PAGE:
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This is part 3 of a series of articles on Data Enrichment with NiFi:

  • Part 1: Data flow enrichment with LookupRecord and SimpleKV Lookup Service is available here
  • Part 2: Data flow enrichment with LookupAttribute and SimpleKV Lookup Service is available here
  • Part 3: Data flow enrichment with LookupRecord and MongoDB Lookup Service is available here

Enrichment is a common use case when working on data ingestion or flow management. Enrichment is getting data from external source (database, file, API, etc) to add more details, context or information to data being ingested. In Part 1 and 2 of this series, I showed how to use LookupRecord and LookupAttribute to enrich the content/metadata of a flow file with a Simple Key Value Lookup Service. Using this lookup service helped us implement an enrichment scenario without deploying any external system. This is perfect for scenarios where reference data is not too big and don't evolve too much. However, managing entries in the SimpleKV Service can become cumbersome if our reference data is dynamic or large.

Fortunately, NiFi 1.4 introduced a new interesting Lookup Service with NIFI-4345 : MongoDBLookupService. This lookup service can be used in NiFi to enrich data by querying a MongoDB store in realtime. With this service, your reference data can live in a MongoDB and can be updated by external applications. In this article, I describe how we can use this new service to implement the use case described in part 1.


We will be using the same retail scenario described in Part 1 of this series. However, our stores reference data will be hosted in a MongoDB rather than in the SimpleKV Lookup service of NiFi.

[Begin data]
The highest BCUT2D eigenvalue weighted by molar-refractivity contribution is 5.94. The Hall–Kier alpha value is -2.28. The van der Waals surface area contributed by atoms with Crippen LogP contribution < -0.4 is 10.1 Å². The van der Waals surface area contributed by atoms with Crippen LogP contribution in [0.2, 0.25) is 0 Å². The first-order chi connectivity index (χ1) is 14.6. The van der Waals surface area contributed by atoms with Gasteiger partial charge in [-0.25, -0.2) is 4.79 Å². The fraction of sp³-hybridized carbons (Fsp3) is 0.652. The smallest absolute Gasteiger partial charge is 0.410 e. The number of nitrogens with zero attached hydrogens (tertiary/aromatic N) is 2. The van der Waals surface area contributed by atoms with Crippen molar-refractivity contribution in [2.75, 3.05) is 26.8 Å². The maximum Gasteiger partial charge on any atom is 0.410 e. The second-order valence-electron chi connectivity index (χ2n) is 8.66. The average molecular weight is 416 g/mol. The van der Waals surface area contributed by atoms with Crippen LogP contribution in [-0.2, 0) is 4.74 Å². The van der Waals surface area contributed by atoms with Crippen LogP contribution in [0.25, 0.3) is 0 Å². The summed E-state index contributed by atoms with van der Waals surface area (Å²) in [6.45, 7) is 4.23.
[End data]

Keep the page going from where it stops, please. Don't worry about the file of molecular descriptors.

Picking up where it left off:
For this example, I'll be using a hosted MongoDB (BDaaS) on MLab. I created a database "bigdata" and added a collection "stores" in which I inserted 5 documents.


Each Mongo document contains information on a store as described below:

"id_store" : 1, 
"address_city" : "Paris",  
"address" : "177 Boulevard Haussmann, 75008 Paris",
"manager" : "Jean Ricca",
"capacity" : 464600

The complete database looks like this:



We will be using the exact same flow and processors used in part 1. The only difference is using a MongoDBLookupService instead of SimpleKVLookupService with Lookup record. The configuration of the LookupRecord processor looks like this:


Now let's see how to configure this service to query my MongoDB and get the city of each store. As you can see, I'll query MongoDB by the id_store that I read from each flow file.

Data enrichment

If not already done, add a MongoDBLookupService and configure it as follows:

  • Mongo URI: the URI used to access your MongoDB database in the format mongodb://user:password@hostname:port
  • Mongo Database Name : the name of your database. It's bigdata in my case
  • Mongo Collection Name : the name of the collection to query for enrichment. It's stores in my case
  • SSL Context Service and Client Auth : use your preferred security options